Two months later, in June, just as private schools were preparing for summer vacation, public schools reopened for two weeks before closing again for the summer holidays. Teachers finally received their paychecks. In the end, even the third school calendar was not respected.

Staying at home and watching private school students go to school every day is something that everyone who has attended a public school in Haiti has experienced at some point.

“I feel sad when I don’t go to school. I’m afraid that I won’t be able to continue my studies because every time classes are interrupted, I regress with everything I’ve already learned,” says Tima, who is in her fifth year at the Ecole Nationale Capois La Mort in Port-de-Paix. “I want all schools, public and private, to function regularly to educate young people and children as it should be.”

“I feel sad when I don’t go to school."

All public schools reopened for the new school year on Sept. 11, but many students fear what repeated school closures will mean for their futures. For some, the reopening is not enough to make up for the time already lost.

Haitian teachers reach a breaking point

Usually referred to as state teachers, those who teach in public schools have been demanding higher salaries, better working conditions and government benefits. Delayed payments earlier in the year added to their grievances.

The government urged teachers to remain patient. The Minister of Education, Nesmy Manigat, said in April 2023 that the ministry had received a request for a 400% salary increase from some unions. He said students demanding teachers in the classrooms also have education rights that the state is obligated to enforce, and that salary arrears through March had been met for all 10 regions of the country.

Hérard does not deny the rights of citizens to protest but believes that teachers could have been more patient. “I think teachers are too inflexible. At the very least, they could be present two or three days a week to help students reach a certain level and move up to the next class,” he says.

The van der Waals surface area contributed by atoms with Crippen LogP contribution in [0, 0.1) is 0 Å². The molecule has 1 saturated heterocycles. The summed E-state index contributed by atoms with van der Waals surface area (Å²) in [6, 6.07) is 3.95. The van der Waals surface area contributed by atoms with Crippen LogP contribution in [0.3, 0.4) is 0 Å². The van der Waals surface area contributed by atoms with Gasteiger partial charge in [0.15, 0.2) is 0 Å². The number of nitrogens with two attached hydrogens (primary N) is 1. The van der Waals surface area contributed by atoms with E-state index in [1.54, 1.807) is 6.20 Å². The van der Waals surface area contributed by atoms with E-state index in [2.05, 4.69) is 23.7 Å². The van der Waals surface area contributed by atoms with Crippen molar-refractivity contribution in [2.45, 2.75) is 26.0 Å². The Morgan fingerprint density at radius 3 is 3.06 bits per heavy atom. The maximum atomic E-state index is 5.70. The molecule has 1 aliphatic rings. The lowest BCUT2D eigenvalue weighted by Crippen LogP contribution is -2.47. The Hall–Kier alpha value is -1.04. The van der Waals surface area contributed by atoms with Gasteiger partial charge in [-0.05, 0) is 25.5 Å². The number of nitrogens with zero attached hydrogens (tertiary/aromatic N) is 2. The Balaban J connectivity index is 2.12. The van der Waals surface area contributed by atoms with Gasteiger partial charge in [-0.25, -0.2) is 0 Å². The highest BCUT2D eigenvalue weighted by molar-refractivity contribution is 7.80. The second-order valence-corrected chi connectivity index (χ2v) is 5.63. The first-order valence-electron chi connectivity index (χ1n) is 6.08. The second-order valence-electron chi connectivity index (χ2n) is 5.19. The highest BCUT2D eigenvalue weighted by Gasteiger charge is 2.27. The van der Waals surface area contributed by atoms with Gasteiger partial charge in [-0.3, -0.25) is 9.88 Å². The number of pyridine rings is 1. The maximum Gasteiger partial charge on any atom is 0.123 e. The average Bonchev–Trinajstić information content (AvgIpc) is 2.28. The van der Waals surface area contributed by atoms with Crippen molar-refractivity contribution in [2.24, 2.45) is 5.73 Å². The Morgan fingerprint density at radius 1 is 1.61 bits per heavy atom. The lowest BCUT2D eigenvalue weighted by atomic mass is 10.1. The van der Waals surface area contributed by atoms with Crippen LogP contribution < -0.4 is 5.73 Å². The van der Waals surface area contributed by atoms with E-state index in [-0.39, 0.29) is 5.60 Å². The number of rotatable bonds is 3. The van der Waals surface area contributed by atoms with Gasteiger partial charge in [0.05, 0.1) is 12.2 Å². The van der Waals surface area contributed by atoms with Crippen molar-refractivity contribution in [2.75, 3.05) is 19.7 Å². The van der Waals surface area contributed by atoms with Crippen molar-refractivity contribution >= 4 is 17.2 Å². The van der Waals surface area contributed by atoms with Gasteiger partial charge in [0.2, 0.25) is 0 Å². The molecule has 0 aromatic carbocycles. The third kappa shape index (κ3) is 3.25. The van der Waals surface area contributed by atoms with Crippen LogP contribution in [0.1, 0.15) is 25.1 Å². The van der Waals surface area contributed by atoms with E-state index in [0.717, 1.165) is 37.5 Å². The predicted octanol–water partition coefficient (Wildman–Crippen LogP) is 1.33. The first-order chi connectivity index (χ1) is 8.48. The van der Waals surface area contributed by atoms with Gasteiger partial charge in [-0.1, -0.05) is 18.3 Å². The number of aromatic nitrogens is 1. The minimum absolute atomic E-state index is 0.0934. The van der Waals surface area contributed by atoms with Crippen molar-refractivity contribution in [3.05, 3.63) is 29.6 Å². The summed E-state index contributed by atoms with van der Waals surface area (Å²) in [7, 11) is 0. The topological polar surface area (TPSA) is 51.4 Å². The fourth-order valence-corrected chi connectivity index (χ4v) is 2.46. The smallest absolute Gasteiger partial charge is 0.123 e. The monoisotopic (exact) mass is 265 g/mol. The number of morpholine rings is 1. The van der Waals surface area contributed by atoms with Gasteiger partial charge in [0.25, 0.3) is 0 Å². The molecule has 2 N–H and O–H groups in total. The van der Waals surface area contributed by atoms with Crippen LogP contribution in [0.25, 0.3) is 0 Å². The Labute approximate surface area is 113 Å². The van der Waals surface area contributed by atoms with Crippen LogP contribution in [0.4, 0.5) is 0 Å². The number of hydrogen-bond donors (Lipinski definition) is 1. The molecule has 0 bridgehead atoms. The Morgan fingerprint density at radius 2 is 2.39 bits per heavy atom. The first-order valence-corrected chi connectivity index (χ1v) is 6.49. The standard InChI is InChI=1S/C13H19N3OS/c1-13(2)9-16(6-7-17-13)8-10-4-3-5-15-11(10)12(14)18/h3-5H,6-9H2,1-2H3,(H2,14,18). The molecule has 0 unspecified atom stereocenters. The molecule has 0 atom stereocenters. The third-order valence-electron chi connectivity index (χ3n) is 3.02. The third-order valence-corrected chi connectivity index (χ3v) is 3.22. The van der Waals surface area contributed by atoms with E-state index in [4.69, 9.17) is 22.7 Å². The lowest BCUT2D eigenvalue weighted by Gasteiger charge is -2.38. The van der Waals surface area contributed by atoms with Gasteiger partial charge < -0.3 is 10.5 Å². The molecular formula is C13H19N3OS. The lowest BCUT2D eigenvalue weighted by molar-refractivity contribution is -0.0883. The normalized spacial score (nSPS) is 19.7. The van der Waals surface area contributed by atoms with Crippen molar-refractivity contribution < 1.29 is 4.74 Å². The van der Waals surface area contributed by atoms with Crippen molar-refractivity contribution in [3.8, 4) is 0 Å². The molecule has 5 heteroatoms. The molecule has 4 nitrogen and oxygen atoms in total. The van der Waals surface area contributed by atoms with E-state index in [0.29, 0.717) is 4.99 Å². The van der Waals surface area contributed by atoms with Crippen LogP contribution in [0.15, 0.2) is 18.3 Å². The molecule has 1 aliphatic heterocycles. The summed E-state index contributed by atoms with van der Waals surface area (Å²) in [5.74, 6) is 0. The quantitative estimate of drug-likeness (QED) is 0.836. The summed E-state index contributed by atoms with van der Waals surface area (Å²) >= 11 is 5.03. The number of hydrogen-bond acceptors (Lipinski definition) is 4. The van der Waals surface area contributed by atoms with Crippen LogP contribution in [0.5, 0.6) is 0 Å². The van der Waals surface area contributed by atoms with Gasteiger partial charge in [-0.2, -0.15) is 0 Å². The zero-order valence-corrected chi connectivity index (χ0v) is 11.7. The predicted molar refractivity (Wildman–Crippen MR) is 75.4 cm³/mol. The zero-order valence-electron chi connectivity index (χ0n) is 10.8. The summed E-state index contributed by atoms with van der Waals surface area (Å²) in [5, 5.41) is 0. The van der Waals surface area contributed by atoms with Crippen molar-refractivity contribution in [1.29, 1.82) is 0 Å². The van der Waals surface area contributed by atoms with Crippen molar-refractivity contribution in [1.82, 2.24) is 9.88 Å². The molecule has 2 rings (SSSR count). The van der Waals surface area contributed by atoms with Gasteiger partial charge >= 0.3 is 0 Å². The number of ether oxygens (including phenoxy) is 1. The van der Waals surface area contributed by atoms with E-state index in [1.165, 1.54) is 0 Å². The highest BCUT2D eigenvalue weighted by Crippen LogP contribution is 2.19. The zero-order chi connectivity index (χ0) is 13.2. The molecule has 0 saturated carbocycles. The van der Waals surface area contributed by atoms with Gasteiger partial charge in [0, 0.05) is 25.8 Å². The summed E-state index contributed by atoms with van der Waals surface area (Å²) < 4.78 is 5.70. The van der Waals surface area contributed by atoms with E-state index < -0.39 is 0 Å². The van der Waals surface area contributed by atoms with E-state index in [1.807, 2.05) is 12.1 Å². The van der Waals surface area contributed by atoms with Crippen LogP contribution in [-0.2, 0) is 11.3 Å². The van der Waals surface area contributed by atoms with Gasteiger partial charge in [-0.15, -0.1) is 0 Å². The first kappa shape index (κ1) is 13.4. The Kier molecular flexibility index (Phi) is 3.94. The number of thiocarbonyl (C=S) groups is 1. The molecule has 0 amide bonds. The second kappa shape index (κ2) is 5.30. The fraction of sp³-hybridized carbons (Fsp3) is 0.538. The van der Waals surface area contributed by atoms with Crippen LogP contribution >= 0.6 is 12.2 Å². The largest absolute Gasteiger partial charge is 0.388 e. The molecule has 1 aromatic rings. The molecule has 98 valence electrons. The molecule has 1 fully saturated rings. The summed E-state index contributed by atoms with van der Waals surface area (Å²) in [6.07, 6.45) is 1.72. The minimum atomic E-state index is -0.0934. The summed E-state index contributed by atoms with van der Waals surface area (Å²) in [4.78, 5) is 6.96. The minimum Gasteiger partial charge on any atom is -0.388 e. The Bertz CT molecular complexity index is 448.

Saint Gérard Michel, a history and geography teacher and educational coordinator at Lycée André Vixamar d’Aubert, feels teachers had few options but to strike. “The state is responsible for this, given that it’s the state that doesn’t pay on time.”

expand image
expand slideshow

Jusly Felix, GPJ Haiti

Lycée Tertullien Guilbaud’s school facilities in La Coupe, Port-de-Paix, Haiti.

While he sympathizes with students whose educations have been disrupted, Michel’s view is that this situation affects teachers as much as students. “When payment is delayed, teachers are the first to be affected psychologically,” says Michel, who believes that each teacher can react as he or she sees fit. “A teacher who hasn’t received his salary may decide not to go to work because he can’t pay his own child’s tuition.” He adds that teachers’ children are often in private schools.

High school teachers, he says, often pick up more hours in private schools to be able to pay their children’s school fees and other bills.

In Haiti’s private schools, the controlled number of students positively influences learning and educational achievements, according to a 2019 report by the World Food Programme. In contrast, public schools contend with overcrowding, irregular funding and delayed teacher payments. “In some cases, teachers look for replacements and the substitutes are paid a fraction of the teacher’s salary. All these elements together mean that in public schools the quality of education is lower and less valued,” the report states.